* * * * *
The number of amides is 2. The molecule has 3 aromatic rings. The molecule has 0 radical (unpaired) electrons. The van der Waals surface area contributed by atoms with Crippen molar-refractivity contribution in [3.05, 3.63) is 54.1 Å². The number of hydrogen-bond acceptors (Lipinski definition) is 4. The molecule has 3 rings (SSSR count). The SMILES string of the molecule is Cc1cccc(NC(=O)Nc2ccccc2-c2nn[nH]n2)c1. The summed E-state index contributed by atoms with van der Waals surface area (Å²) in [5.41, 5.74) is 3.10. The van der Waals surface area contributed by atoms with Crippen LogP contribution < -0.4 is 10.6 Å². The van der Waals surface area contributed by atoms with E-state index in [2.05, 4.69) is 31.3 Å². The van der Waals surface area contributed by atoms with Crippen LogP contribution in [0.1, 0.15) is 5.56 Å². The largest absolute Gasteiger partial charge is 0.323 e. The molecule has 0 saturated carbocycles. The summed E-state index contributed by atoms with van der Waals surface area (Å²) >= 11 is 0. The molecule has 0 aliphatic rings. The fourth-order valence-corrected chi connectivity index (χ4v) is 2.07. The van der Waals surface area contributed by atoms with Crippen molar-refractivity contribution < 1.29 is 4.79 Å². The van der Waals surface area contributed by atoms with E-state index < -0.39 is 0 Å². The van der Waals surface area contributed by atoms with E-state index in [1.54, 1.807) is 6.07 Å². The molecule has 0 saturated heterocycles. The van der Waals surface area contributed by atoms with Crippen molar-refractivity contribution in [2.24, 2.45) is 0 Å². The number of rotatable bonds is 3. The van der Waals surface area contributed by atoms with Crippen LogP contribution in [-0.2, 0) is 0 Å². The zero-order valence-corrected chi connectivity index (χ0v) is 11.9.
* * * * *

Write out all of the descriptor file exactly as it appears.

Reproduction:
The number of amides is 2. The molecule has 3 aromatic rings. The molecule has 0 radical (unpaired) electrons. The van der Waals surface area contributed by atoms with Crippen molar-refractivity contribution in [3.05, 3.63) is 54.1 Å². The number of hydrogen-bond acceptors (Lipinski definition) is 4. The molecule has 3 rings (SSSR count). The SMILES string of the molecule is Cc1cccc(NC(=O)Nc2ccccc2-c2nn[nH]n2)c1. The summed E-state index contributed by atoms with van der Waals surface area (Å²) in [5.41, 5.74) is 3.10. The van der Waals surface area contributed by atoms with Crippen LogP contribution < -0.4 is 10.6 Å². The van der Waals surface area contributed by atoms with E-state index in [2.05, 4.69) is 31.3 Å². The van der Waals surface area contributed by atoms with Crippen LogP contribution in [0.1, 0.15) is 5.56 Å². The largest absolute Gasteiger partial charge is 0.323 e. The molecule has 0 saturated carbocycles. The summed E-state index contributed by atoms with van der Waals surface area (Å²) >= 11 is 0. The molecule has 0 aliphatic rings. The fourth-order valence-corrected chi connectivity index (χ4v) is 2.07. The van der Waals surface area contributed by atoms with Crippen molar-refractivity contribution < 1.29 is 4.79 Å². The van der Waals surface area contributed by atoms with E-state index < -0.39 is 0 Å². The van der Waals surface area contributed by atoms with E-state index in [1.54, 1.807) is 6.07 Å². The molecule has 0 saturated heterocycles. The van der Waals surface area contributed by atoms with Crippen molar-refractivity contribution in [2.24, 2.45) is 0 Å². The number of rotatable bonds is 3. The van der Waals surface area contributed by atoms with Crippen LogP contribution in [-0.2, 0) is 0 Å². The zero-order valence-corrected chi connectivity index (χ0v) is 11.9.